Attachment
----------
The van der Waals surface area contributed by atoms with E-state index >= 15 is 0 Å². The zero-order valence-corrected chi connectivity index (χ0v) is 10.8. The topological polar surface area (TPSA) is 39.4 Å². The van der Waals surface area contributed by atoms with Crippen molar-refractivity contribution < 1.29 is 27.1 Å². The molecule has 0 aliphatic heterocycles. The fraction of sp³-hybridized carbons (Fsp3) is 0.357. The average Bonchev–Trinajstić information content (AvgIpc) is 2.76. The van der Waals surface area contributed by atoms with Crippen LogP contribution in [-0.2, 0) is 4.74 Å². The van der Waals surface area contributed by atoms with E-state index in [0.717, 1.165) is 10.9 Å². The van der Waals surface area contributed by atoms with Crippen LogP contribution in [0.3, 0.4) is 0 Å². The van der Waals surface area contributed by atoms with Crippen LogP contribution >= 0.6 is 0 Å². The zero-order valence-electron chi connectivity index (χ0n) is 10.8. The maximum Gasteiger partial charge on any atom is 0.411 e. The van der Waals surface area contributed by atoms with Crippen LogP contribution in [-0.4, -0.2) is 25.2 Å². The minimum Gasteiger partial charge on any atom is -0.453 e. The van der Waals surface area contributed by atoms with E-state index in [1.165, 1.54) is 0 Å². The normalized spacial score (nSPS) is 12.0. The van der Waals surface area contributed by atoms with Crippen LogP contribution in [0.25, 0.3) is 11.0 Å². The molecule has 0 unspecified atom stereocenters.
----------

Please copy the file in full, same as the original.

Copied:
The van der Waals surface area contributed by atoms with E-state index >= 15 is 0 Å². The zero-order valence-corrected chi connectivity index (χ0v) is 10.8. The topological polar surface area (TPSA) is 39.4 Å². The van der Waals surface area contributed by atoms with Crippen molar-refractivity contribution < 1.29 is 27.1 Å². The molecule has 0 aliphatic heterocycles. The fraction of sp³-hybridized carbons (Fsp3) is 0.357. The average Bonchev–Trinajstić information content (AvgIpc) is 2.76. The van der Waals surface area contributed by atoms with Crippen LogP contribution in [-0.2, 0) is 4.74 Å². The van der Waals surface area contributed by atoms with E-state index in [0.717, 1.165) is 10.9 Å². The van der Waals surface area contributed by atoms with Crippen LogP contribution in [0.3, 0.4) is 0 Å². The van der Waals surface area contributed by atoms with Crippen LogP contribution >= 0.6 is 0 Å². The zero-order valence-electron chi connectivity index (χ0n) is 10.8. The maximum Gasteiger partial charge on any atom is 0.411 e. The van der Waals surface area contributed by atoms with Crippen LogP contribution in [-0.4, -0.2) is 25.2 Å². The minimum Gasteiger partial charge on any atom is -0.453 e. The van der Waals surface area contributed by atoms with E-state index in [1.165, 1.54) is 0 Å². The normalized spacial score (nSPS) is 12.0. The van der Waals surface area contributed by atoms with Crippen LogP contribution in [0.25, 0.3) is 11.0 Å². The molecule has 0 unspecified atom stereocenters.